“I always love it when you hear a siren go by” says father-to-be Kurt as he lies in bed with his pregnant wife, “You always think, ‘it’s not me’”. Yet in this perfectly-pitched domestic drama the hidden unease and sense of impending guilt will come to the surface as sure as the earth that lies under the floorboards or the damp that rises up the dresser in Alysin Cummins’ simple but highly effective design. The German playwright Franz Xaver Kroetz first premiered the play in 1975; one could not imagine a finer match of translator to original than Conor McPherson, whose talent for economy of expression and slow, understated build toward tragedy find their ideal home here.

Director Ian Rickson has conjured two beautiful performances in the parents Kurt (Laurence Kinlan) and Martha (Caoilfhionn Dunne), trusting in pacing and depth over melodrama to grip during the play’s ratcheting tension. Kinlan, puppyish enthusiasm masking an iron work ethic, frets about how he will work extra shifts as a lorry driver to pay for the new family member. Dunne is drawn and tense, at one point nagging him for his indulgence in the minor fantasy of a luxury car magazine. McPherson is sure to place the play solidly in modern post recession Ireland, Kurt cheerfully dismissing regulations designed to protect his mental health from over-work with “there’s more to life than mental health”. The economy that disregards the worker is one that slowly poisons us all, Kroetz implies.

PJ Harvey provides a lilting, elegiac score that helps along the ghostly transitions in the half-light, with the text itself building in an almost musical fashion to a crescendo as the environmental impact of the materialism of these ordinary people takes full horrifying effect. Gregory Clarke’s sound design provides fine whispers of the world outside the little flat of the drama, sirens in the night being among the hints that not everything is alright. The pitch to which it arrives may be difficult for some viewers, yet there is black comedy amongst it all: a particular claim that a character had “wanted a shave” when a far darker purpose is obvious is starkly pathetic and funny at once.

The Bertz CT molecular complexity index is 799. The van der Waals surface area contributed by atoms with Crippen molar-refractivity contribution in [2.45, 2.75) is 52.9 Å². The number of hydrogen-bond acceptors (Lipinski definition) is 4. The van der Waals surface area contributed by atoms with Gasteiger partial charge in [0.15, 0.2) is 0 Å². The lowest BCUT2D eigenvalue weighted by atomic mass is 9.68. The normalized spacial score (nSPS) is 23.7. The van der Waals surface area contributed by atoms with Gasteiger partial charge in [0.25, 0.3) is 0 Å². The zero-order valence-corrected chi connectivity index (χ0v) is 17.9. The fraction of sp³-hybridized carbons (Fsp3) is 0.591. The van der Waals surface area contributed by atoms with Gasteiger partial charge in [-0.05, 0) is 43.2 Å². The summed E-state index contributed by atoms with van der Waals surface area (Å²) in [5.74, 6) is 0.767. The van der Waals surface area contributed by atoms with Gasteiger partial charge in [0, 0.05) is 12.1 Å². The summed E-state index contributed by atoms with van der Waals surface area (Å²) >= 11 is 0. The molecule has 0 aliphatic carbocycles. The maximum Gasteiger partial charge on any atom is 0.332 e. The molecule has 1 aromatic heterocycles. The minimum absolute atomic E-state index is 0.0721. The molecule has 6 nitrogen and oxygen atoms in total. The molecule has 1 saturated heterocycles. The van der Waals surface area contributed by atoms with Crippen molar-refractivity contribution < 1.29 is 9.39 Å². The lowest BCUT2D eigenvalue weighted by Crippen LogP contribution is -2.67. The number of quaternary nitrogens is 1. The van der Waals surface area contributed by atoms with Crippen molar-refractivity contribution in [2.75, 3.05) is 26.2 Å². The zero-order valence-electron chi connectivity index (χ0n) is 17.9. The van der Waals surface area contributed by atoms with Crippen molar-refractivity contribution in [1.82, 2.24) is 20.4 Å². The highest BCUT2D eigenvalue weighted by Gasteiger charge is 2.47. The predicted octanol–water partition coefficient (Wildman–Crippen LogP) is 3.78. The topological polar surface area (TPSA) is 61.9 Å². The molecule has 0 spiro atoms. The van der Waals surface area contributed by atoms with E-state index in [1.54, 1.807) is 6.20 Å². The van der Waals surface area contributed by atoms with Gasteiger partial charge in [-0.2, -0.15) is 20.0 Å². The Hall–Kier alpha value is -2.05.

From the awkwardness of married sex to the totting up of domestic budgets, this is the ethical drama of the everyday, the small but heroically important morality play of the common man. Kroetz wishes to make political points about unionisation and environmentalism, but never allows them to swamp the humans involved. This story of a good people in an impossible situation is a fable of guilt, shame, culpability and materialism without an ounce of fat on it. A very fine piece of work.

The Nest is playing at the Young Vic until 26 November. For tickets and information see the Young Vic Theatre website.

Photo: David Sandison